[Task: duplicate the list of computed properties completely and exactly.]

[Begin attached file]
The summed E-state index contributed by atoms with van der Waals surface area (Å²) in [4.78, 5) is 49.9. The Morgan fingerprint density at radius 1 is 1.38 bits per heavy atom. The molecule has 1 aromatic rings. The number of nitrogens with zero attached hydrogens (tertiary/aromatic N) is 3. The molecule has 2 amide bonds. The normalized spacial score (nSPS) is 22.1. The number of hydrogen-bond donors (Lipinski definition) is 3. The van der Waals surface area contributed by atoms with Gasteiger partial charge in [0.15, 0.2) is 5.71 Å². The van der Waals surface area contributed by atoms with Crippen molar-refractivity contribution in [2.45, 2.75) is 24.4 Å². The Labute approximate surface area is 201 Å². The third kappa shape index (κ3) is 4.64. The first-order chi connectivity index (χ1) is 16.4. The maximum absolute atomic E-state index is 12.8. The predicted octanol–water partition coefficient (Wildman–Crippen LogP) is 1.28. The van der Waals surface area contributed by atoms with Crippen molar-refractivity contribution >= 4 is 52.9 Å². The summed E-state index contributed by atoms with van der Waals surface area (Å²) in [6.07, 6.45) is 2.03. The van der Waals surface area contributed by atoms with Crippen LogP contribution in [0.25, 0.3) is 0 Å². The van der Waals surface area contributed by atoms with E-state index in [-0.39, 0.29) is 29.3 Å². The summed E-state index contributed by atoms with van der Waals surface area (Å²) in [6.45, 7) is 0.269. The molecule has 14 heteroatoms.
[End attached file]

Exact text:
The summed E-state index contributed by atoms with van der Waals surface area (Å²) in [4.78, 5) is 49.9. The Morgan fingerprint density at radius 1 is 1.38 bits per heavy atom. The molecule has 1 aromatic rings. The number of nitrogens with zero attached hydrogens (tertiary/aromatic N) is 3. The molecule has 2 amide bonds. The normalized spacial score (nSPS) is 22.1. The number of hydrogen-bond donors (Lipinski definition) is 3. The van der Waals surface area contributed by atoms with Gasteiger partial charge in [0.15, 0.2) is 5.71 Å². The van der Waals surface area contributed by atoms with Crippen molar-refractivity contribution in [2.45, 2.75) is 24.4 Å². The Labute approximate surface area is 201 Å². The third kappa shape index (κ3) is 4.64. The first-order chi connectivity index (χ1) is 16.4. The maximum absolute atomic E-state index is 12.8. The predicted octanol–water partition coefficient (Wildman–Crippen LogP) is 1.28. The van der Waals surface area contributed by atoms with Crippen molar-refractivity contribution >= 4 is 52.9 Å². The summed E-state index contributed by atoms with van der Waals surface area (Å²) in [6.07, 6.45) is 2.03. The van der Waals surface area contributed by atoms with Crippen LogP contribution in [0.25, 0.3) is 0 Å². The van der Waals surface area contributed by atoms with E-state index in [-0.39, 0.29) is 29.3 Å². The summed E-state index contributed by atoms with van der Waals surface area (Å²) in [6.45, 7) is 0.269. The molecule has 14 heteroatoms.